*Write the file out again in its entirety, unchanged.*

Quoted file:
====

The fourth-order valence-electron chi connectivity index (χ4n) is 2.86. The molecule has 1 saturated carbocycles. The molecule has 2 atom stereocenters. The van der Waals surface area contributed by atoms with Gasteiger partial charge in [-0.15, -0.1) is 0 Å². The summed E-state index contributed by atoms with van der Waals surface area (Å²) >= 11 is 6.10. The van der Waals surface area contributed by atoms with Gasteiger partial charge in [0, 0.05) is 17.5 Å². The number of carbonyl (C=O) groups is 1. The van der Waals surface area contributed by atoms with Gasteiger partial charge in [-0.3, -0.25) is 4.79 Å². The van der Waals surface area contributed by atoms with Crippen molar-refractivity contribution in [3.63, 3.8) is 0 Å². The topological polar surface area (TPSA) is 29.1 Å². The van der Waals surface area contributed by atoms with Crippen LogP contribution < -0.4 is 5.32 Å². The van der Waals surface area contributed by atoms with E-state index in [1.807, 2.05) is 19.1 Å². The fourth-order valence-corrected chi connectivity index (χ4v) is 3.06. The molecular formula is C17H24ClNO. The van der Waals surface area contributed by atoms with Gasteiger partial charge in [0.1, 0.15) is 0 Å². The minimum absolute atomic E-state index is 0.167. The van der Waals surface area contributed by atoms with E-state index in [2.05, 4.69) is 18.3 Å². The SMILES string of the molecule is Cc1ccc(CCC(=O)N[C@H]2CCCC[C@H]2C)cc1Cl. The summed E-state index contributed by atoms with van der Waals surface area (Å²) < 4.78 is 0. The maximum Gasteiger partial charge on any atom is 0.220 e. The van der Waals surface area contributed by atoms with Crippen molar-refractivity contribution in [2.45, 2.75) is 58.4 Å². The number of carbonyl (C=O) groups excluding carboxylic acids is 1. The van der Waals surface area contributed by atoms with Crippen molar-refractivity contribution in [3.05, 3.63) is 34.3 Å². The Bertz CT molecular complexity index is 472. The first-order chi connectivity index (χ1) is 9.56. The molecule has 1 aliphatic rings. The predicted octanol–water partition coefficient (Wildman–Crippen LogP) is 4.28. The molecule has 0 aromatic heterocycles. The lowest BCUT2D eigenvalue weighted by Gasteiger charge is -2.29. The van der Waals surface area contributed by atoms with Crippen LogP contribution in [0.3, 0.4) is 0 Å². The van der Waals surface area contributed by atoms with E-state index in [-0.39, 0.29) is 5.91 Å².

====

The fourth-order valence-electron chi connectivity index (χ4n) is 2.86. The molecule has 1 saturated carbocycles. The molecule has 2 atom stereocenters. The van der Waals surface area contributed by atoms with Gasteiger partial charge in [-0.15, -0.1) is 0 Å². The summed E-state index contributed by atoms with van der Waals surface area (Å²) >= 11 is 6.10. The van der Waals surface area contributed by atoms with Gasteiger partial charge in [0, 0.05) is 17.5 Å². The number of carbonyl (C=O) groups is 1. The van der Waals surface area contributed by atoms with Gasteiger partial charge in [-0.3, -0.25) is 4.79 Å². The van der Waals surface area contributed by atoms with Crippen molar-refractivity contribution in [3.63, 3.8) is 0 Å². The topological polar surface area (TPSA) is 29.1 Å². The van der Waals surface area contributed by atoms with Crippen LogP contribution < -0.4 is 5.32 Å². The van der Waals surface area contributed by atoms with E-state index in [1.807, 2.05) is 19.1 Å². The fourth-order valence-corrected chi connectivity index (χ4v) is 3.06. The molecular formula is C17H24ClNO. The van der Waals surface area contributed by atoms with Gasteiger partial charge in [0.1, 0.15) is 0 Å². The minimum absolute atomic E-state index is 0.167. The van der Waals surface area contributed by atoms with E-state index in [2.05, 4.69) is 18.3 Å². The SMILES string of the molecule is Cc1ccc(CCC(=O)N[C@H]2CCCC[C@H]2C)cc1Cl. The summed E-state index contributed by atoms with van der Waals surface area (Å²) < 4.78 is 0. The maximum Gasteiger partial charge on any atom is 0.220 e. The van der Waals surface area contributed by atoms with Crippen molar-refractivity contribution in [2.45, 2.75) is 58.4 Å². The number of carbonyl (C=O) groups excluding carboxylic acids is 1. The van der Waals surface area contributed by atoms with Crippen molar-refractivity contribution in [3.05, 3.63) is 34.3 Å². The Bertz CT molecular complexity index is 472. The first-order chi connectivity index (χ1) is 9.56. The molecule has 1 aliphatic rings. The predicted octanol–water partition coefficient (Wildman–Crippen LogP) is 4.28. The molecule has 0 aromatic heterocycles. The lowest BCUT2D eigenvalue weighted by Gasteiger charge is -2.29. The van der Waals surface area contributed by atoms with Crippen LogP contribution in [0.3, 0.4) is 0 Å². The van der Waals surface area contributed by atoms with E-state index in [-0.39, 0.29) is 5.91 Å².